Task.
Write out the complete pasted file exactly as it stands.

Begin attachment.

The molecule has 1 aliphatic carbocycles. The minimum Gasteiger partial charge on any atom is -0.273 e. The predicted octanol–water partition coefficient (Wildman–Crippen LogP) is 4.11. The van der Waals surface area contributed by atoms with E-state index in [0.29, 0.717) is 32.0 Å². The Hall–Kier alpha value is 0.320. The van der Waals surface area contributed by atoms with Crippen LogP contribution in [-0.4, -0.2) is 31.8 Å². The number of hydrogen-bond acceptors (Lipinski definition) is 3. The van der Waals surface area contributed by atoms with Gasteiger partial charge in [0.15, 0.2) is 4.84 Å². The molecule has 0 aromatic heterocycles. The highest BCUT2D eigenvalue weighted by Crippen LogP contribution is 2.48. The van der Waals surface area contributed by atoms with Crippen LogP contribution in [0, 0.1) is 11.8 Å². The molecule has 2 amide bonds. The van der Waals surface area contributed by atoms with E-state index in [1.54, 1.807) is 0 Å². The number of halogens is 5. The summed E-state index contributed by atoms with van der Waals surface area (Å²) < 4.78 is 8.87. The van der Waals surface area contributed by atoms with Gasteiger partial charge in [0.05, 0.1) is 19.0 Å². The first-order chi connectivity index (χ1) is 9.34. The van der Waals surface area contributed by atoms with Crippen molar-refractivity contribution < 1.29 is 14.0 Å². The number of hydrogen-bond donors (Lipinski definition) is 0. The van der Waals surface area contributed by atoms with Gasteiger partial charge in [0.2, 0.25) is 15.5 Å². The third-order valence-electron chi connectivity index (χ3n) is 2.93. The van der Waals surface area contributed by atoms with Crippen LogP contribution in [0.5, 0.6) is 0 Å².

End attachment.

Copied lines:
The molecule has 1 aliphatic carbocycles. The minimum Gasteiger partial charge on any atom is -0.273 e. The predicted octanol–water partition coefficient (Wildman–Crippen LogP) is 4.11. The van der Waals surface area contributed by atoms with E-state index in [0.29, 0.717) is 32.0 Å². The Hall–Kier alpha value is 0.320. The van der Waals surface area contributed by atoms with Crippen LogP contribution in [-0.4, -0.2) is 31.8 Å². The number of hydrogen-bond acceptors (Lipinski definition) is 3. The van der Waals surface area contributed by atoms with Gasteiger partial charge in [0.15, 0.2) is 4.84 Å². The molecule has 0 aromatic heterocycles. The highest BCUT2D eigenvalue weighted by Crippen LogP contribution is 2.48. The van der Waals surface area contributed by atoms with Crippen LogP contribution in [0, 0.1) is 11.8 Å². The molecule has 2 amide bonds. The van der Waals surface area contributed by atoms with E-state index in [1.54, 1.807) is 0 Å². The number of halogens is 5. The summed E-state index contributed by atoms with van der Waals surface area (Å²) < 4.78 is 8.87. The van der Waals surface area contributed by atoms with Gasteiger partial charge in [0.05, 0.1) is 19.0 Å². The first-order chi connectivity index (χ1) is 9.34. The van der Waals surface area contributed by atoms with Crippen molar-refractivity contribution < 1.29 is 14.0 Å². The number of hydrogen-bond donors (Lipinski definition) is 0. The van der Waals surface area contributed by atoms with Gasteiger partial charge in [0.2, 0.25) is 15.5 Å². The third-order valence-electron chi connectivity index (χ3n) is 2.93. The van der Waals surface area contributed by atoms with Crippen LogP contribution in [0.5, 0.6) is 0 Å².